… Whereas recent international research has indicated a need for massive reduction in carbon emissions in the next 10 years to avoid further and devastating economic, ecological, and societal loss;
Whereas the climate in Canada is warming at twice the rate of the rest of the world, as per Canada’s Changing Climate report; …
Therefore, a climate emergency be declared by the City of Stratford for the purposes of naming, framing, and deepening our commitment to protecting our economy, our eco systems, and our community from climate change.
Full text of the motion is on the City of Stratford’s website
The E&E Committee organized working groups to investigate ways to implement a local climate emergency declaration. The Committee’s working documents were based on the categories in the greenhouse gas emissions count prepared by Rebecca Garlick, the Perth County Climate Change Coordinator, and submitted to the City staff in December 2019. That GHG report has yet to be discussed by City Council.
Under the leadership of Emily Chandler and Councillor Jo-Dee Burbach, Chair and Vice Chair of the E&E Committee, the working groups met this past January, February, and March to define the main areas in which local climate action was needed. Six broad issues were identified: infrastructure, trees, staffing, waste reduction, education, and alternative transportation. In addition, Emily Chandler, Jo-Dee Burbach and Sammie Orr, student member of the E&E committee, also participated in citizen working groups convened earlier this year to help set the stage for a climate action implementation plan.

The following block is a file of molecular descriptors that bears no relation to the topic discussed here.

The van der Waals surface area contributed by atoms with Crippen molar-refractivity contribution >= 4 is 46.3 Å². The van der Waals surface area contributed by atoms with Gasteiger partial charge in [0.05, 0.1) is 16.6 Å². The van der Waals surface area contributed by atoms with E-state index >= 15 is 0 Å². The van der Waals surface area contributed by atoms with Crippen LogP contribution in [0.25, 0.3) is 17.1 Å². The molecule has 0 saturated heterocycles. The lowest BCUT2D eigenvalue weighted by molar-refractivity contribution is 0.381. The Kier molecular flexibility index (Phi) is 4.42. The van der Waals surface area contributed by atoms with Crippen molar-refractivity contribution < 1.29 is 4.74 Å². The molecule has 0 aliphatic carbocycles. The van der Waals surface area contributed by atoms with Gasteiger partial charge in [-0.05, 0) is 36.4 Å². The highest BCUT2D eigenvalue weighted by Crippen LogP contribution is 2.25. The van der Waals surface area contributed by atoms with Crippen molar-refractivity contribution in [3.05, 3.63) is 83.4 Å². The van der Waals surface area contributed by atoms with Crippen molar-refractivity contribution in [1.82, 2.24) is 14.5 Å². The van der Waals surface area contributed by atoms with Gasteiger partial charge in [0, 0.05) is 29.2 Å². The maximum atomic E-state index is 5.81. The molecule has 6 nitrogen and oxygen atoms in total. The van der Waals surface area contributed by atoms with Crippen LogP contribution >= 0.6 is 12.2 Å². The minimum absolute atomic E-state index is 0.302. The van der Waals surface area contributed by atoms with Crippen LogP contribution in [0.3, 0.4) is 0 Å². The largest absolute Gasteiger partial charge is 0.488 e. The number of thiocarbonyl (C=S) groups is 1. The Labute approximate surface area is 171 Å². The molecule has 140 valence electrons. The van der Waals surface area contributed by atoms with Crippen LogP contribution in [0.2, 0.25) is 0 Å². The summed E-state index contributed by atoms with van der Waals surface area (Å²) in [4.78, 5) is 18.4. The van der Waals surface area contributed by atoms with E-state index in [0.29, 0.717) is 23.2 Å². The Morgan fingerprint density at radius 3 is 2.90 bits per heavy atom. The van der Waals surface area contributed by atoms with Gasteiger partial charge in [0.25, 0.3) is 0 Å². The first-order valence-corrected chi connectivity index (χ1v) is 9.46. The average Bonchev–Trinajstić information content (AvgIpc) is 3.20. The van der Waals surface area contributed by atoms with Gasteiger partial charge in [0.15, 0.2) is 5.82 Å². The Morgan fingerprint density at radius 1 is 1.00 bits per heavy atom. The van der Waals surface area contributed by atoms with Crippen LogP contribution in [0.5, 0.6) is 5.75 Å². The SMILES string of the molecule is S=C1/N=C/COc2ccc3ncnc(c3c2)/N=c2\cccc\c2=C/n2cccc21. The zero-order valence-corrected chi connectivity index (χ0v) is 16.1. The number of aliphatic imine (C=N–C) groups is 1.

Current Update: Pandemic Impact, E&E Recommendations, and Advocacy
Then the pandemic happened. The COVID-19 response required that the City of Stratford re-prioritize its projects. The climate emergency declaration ended up on the list of paused projects for a few months and due to staff layoffs as well as gathering restrictions, E&E Committee meetings were cancelled. Not until September 3rd could the E&E Committee meet again.